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Guide to UTM parameters for marketing campaigns in Google Analytics 4
Olga Mirgorodskaya, Creative writer @ OWOX
How can you know if your marketing campaign is profitable or if you’re getting enough traffic from your recent email campaign? There is a simple answer — with UTM tags.
UTM tags help you track where traffic is coming from, allowing you to measure the performance of your campaigns, sources, traffic types, and even paid keywords.
In this article, updated in 2024, you’ll learn what UTM tags are, what types of UTM tags are available in Google Analytics 4, how to create UTM tags to track your ad campaigns, and the most common mistakes when it comes to creating UTM tags.
Understanding UTM parameters
What are UTM parameters?
UTM tags, also known as UTM parameters or UTM codes, are added to the end of URLs to track the origin of website traffic. A UTM tag consists of a UTM parameter and its value.
In this example, utm_source, utm_medium, and utm_campaign are UTM parameters, and google, cpc, and kids_toys are their values. These particular values mean the following:
- google is the advertising system, or the source that has brought the user to your website
- cpc is the type of traffic medium (cost per click)
- kids_toys is the name of the advertising campaign
UTM parameters are fixed, whereas values can be set and updated at your discretion.
Please note that each parameter and value should be separated with an equal sign (=) and that multiple “parameter=value” pairs are separated by an ampersand (&).
Why are UTM parameters important for marketing campaigns?
UTM parameters are used to sort the data in a web analytics system. They also help to group values or variables that are sent to the system.
A UTM tag is a basic element for analyzing advertising campaigns. Without UTM tags, it becomes impossible to evaluate the performance of specific ad campaigns, uncover which ad attracted a specific customer, link sessions with ad costs, or build true data analytics or business intelligence (BI) systems.
On top of that, UTM tags allow businesses to measure the impact of each particular marketing channel and traffic source and to analyze campaigns to determine which are producing the best (and worst) results. Using UTM tags also helps businesses make quick decisions about their advertising budgets based on real-time changes in website traffic.
How do UTM parameters work in GA4?
Let’s say we want to advertise this article on Instagram. To get started, we’ll take the article’s URL and add the appropriate tags to it to get a working link:
Next, we need to add this link to an ad. When a user clicks on the link in the ad, Google Analytics 4 will receive information about the visit and the traffic source. In our example, the source is instagram/cpc.
UTM tags allow you to merge user session data with ad spend data to evaluate channel ROI. Google Analytics 4 has a Non-Google cost report that lets you compare session data, spend and revenue data, and ROAS across different advertising channels. However, this report automatically collects statistics about Google Ads only. Marketers have to manually upload data from other sources.
This problem can be solved with the help of OWOX BI. Using OWOX BI, you can automate importing of cost data from Facebook, Bing, Criteo, and other sources into Google Analytics 4. You will be able to analyze advertising campaigns in a familiar interface and effectively reallocate your budget.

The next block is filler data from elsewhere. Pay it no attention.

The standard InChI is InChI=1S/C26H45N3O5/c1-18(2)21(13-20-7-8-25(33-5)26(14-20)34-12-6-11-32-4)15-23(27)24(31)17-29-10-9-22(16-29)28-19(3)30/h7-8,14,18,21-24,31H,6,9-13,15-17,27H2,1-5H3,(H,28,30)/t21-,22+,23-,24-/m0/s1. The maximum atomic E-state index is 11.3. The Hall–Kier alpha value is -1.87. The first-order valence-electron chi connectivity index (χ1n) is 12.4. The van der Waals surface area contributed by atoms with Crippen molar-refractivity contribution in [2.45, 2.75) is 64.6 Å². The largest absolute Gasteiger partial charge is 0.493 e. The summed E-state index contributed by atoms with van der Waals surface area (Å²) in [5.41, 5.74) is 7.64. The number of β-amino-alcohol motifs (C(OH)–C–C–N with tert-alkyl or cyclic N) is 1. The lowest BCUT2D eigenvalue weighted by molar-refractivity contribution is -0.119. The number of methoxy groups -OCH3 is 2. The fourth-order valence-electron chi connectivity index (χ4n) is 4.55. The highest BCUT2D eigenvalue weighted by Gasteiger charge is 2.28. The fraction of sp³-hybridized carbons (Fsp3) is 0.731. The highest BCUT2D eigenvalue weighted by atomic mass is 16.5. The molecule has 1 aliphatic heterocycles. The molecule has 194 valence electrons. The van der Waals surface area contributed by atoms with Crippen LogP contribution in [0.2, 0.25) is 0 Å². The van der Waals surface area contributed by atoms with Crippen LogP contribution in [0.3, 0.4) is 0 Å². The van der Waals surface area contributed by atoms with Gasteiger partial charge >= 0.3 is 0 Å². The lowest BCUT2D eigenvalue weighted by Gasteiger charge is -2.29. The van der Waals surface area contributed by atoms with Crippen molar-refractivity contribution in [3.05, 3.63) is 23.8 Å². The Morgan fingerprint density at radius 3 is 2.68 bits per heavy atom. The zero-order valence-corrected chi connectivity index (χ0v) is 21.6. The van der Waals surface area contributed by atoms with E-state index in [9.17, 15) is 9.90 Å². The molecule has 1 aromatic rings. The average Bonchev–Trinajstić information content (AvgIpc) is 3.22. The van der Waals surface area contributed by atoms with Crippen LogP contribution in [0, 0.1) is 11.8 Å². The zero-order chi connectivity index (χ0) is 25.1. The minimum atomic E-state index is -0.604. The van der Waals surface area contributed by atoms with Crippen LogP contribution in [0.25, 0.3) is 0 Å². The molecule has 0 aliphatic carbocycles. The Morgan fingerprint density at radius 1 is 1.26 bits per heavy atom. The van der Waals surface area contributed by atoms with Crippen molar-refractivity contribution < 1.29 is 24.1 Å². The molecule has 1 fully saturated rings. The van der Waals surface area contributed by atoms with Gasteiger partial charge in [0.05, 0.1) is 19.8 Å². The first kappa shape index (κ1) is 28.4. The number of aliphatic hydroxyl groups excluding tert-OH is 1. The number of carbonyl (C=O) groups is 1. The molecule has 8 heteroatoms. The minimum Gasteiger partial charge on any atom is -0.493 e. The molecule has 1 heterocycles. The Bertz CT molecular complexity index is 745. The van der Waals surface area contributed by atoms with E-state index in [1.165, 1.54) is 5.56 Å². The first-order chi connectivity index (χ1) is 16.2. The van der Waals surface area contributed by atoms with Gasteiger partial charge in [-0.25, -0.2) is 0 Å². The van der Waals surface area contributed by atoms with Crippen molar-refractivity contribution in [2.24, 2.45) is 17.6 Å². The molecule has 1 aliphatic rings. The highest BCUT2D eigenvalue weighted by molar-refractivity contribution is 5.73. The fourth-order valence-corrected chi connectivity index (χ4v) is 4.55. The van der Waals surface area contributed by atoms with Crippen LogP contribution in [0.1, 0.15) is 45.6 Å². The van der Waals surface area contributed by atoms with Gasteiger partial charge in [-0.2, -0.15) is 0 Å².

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UTM parameter components in Google Analytics 4
UTM parameters in GA4 can be divided into two main categories: required (source, medium, campaign, campaign_id) and optional (term, content, source platform, creative_format, marketing_tactic).
Identifies the traffic source, such as a website or advertising system. Example: utm_source=bing.
Identifies the type of marketing medium, such as email or cpc. Example: utm_medium=cpc.
Identifies the specific advertising campaign. Example: utm_campaign=kids_toys.
A unique identifier for a campaign (Campaign ID) that is required for GA4 data import. Example: utm_id=bing_123abc.
Important! If you are planning to import non-Google advertising cost data to Google Analytics 4, you need to add the utm_id (campaign identifier) parameter to the links in your ads.
Currently, Google Analytics 4 only supports manual importing of non-Google ad cost data. To automate imports and save your time, use the solution from OWOX.
Identifies keywords for paid keyword campaigns. Example: utm_term=running+shoes.
Differentiates between links or ads that point to the same URL from the same source, medium, and campaign. Example: utm_content=banner.
Identifies the platform directing traffic to a given Google Analytics property (such as a buying platform that sets budgets and targeting criteria or a platform that manages organic traffic data). Example: utm_source_platform=GoogleAds.
Identifies the type of creative, such as display or video. Example: utm_creative_format=video.
Identifies targeting criteria applied to a campaign, such as remarketing or prospecting. Example: utm_marketing_tactic=remarketing_180days
Note: The utm_creative_format and utm_marketing_tactic parameters are not currently reported in Google Analytics 4 properties but are listed in the Google Help section.
Creating UTM parameters
Determine the source of your traffic. This could be a search engine, social media platform, email, or any other source. Be as specific as possible when defining your sources.
Determine the medium of your traffic. This could be paid search, organic search, social media, email, or any other type of medium. Again, be as specific as possible when defining your mediums.
Create a campaign. This could be a product launch, a holiday promotion, or any other type of campaign. Use a unique identifier for each campaign to ensure accurate tracking.